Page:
Japan’s consumer prices declined 0.1 percent in a report released ahead of a central bank meeting next month, when policy makers will review adding more stimulus.
Consumer prices excluding fresh food fell 0.1 percent in May from a year earlier, the statistics bureau said in Tokyo today. The median estimate of 28 economists surveyed by Bloomberg News was for no change.
The Bank of Japan is under pressure to do more to help the nation shake off deflation and sustain a recovery from last year’s tsunami and earthquake. A planned increase in the consumption tax in 2014 and 2015, approved by the lower house of parliament this week, may become a drag on the economy by discouraging spending.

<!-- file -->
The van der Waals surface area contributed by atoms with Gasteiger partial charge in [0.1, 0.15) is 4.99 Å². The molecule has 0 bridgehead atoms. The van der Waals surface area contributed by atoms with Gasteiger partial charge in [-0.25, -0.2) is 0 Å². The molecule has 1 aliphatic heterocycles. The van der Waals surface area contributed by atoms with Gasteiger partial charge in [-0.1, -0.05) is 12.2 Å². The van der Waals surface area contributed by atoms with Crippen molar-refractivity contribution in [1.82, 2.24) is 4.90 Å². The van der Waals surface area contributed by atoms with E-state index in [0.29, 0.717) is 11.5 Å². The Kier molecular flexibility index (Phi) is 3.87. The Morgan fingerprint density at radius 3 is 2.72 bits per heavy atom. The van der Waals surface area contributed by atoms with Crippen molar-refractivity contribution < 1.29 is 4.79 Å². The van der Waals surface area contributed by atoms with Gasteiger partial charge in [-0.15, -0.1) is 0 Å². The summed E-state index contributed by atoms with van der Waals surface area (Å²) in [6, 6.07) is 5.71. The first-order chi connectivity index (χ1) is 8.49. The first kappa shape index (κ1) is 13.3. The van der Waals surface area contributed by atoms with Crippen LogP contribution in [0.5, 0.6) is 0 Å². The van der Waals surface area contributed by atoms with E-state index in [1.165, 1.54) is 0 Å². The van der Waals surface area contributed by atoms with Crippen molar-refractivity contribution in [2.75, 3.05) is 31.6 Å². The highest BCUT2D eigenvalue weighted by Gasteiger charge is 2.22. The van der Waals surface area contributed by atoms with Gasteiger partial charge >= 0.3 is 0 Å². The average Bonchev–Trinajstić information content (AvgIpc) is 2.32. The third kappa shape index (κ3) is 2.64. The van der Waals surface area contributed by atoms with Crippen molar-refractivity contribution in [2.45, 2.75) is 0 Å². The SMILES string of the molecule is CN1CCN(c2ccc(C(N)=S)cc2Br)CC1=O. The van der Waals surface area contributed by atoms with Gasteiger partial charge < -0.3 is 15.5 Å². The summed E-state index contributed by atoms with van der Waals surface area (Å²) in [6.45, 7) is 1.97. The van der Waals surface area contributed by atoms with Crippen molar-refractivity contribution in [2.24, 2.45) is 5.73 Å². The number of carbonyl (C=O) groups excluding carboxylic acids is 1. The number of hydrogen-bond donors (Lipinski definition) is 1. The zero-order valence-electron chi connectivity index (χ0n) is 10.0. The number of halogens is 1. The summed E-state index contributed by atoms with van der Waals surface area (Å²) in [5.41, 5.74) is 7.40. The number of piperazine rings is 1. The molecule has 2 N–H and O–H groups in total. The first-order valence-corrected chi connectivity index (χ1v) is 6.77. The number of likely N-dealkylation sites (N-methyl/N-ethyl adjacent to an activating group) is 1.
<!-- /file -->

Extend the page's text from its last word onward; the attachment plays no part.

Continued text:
“Japan’s progress towards defeating deflation is very slow,” said Yoshiki Shinke, chief economist at Dai-Ichi Life Research Institute in Tokyo, before the release. “The BOJ may come under more pressure for additional stimulus because of stagnant price growth, especially when the government is coming closer to increasing sales tax.”
The jobless rate dropped to 4.4 percent in May and the number of available jobs per job applicant rose to 0.81. Household spending increased 4 percent, separate government reports also showed in Tokyo today.
Oil fell below $80 a barrel last week for the first time in eight months, contributing to Japan’s regular gasoline prices falling for a 12th week as of June 25, according to Japan’s energy agency.
Aeon Co., Japan’s biggest retailer, will lower the price of 1,000 goods because lackluster income growth and consumers’ concerns about the global economy are restraining spending, the company said June 27.